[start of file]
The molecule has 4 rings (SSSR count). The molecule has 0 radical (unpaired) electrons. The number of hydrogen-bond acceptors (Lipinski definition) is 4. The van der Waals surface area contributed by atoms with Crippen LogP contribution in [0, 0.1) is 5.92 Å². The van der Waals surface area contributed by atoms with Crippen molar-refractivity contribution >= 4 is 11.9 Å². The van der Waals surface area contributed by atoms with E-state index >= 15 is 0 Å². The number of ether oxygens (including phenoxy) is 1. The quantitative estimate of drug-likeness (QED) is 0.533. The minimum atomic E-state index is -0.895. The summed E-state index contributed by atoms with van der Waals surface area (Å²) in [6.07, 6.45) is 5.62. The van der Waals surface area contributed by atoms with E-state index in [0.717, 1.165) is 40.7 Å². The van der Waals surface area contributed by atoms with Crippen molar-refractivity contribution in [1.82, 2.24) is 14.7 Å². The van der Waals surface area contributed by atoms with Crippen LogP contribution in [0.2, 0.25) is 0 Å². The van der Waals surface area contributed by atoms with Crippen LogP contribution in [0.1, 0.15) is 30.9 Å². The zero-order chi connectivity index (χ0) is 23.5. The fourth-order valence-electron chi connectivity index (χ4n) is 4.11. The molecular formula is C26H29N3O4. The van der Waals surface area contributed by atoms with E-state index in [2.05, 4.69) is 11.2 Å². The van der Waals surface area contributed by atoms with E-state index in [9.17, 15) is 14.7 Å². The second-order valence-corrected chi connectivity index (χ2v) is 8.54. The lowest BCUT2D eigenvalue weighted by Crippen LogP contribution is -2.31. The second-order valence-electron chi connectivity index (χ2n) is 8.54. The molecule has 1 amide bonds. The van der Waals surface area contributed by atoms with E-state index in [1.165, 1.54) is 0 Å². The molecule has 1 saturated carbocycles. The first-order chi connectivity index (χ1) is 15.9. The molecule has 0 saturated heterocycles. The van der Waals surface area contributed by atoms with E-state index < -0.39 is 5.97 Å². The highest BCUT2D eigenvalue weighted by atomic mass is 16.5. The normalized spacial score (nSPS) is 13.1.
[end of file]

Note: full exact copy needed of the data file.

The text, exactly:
The molecule has 4 rings (SSSR count). The molecule has 0 radical (unpaired) electrons. The number of hydrogen-bond acceptors (Lipinski definition) is 4. The van der Waals surface area contributed by atoms with Crippen LogP contribution in [0, 0.1) is 5.92 Å². The van der Waals surface area contributed by atoms with Crippen molar-refractivity contribution >= 4 is 11.9 Å². The van der Waals surface area contributed by atoms with E-state index >= 15 is 0 Å². The number of ether oxygens (including phenoxy) is 1. The quantitative estimate of drug-likeness (QED) is 0.533. The minimum atomic E-state index is -0.895. The summed E-state index contributed by atoms with van der Waals surface area (Å²) in [6.07, 6.45) is 5.62. The van der Waals surface area contributed by atoms with E-state index in [0.717, 1.165) is 40.7 Å². The van der Waals surface area contributed by atoms with Crippen molar-refractivity contribution in [1.82, 2.24) is 14.7 Å². The van der Waals surface area contributed by atoms with Crippen LogP contribution in [0.2, 0.25) is 0 Å². The van der Waals surface area contributed by atoms with Crippen LogP contribution in [0.1, 0.15) is 30.9 Å². The zero-order chi connectivity index (χ0) is 23.5. The fourth-order valence-electron chi connectivity index (χ4n) is 4.11. The molecular formula is C26H29N3O4. The van der Waals surface area contributed by atoms with E-state index in [2.05, 4.69) is 11.2 Å². The van der Waals surface area contributed by atoms with E-state index in [9.17, 15) is 14.7 Å². The second-order valence-corrected chi connectivity index (χ2v) is 8.54. The lowest BCUT2D eigenvalue weighted by Crippen LogP contribution is -2.31. The second-order valence-electron chi connectivity index (χ2n) is 8.54. The molecule has 1 amide bonds. The van der Waals surface area contributed by atoms with E-state index in [1.165, 1.54) is 0 Å². The molecule has 1 saturated carbocycles. The first-order chi connectivity index (χ1) is 15.9. The molecule has 0 saturated heterocycles. The van der Waals surface area contributed by atoms with E-state index < -0.39 is 5.97 Å². The highest BCUT2D eigenvalue weighted by atomic mass is 16.5. The normalized spacial score (nSPS) is 13.1.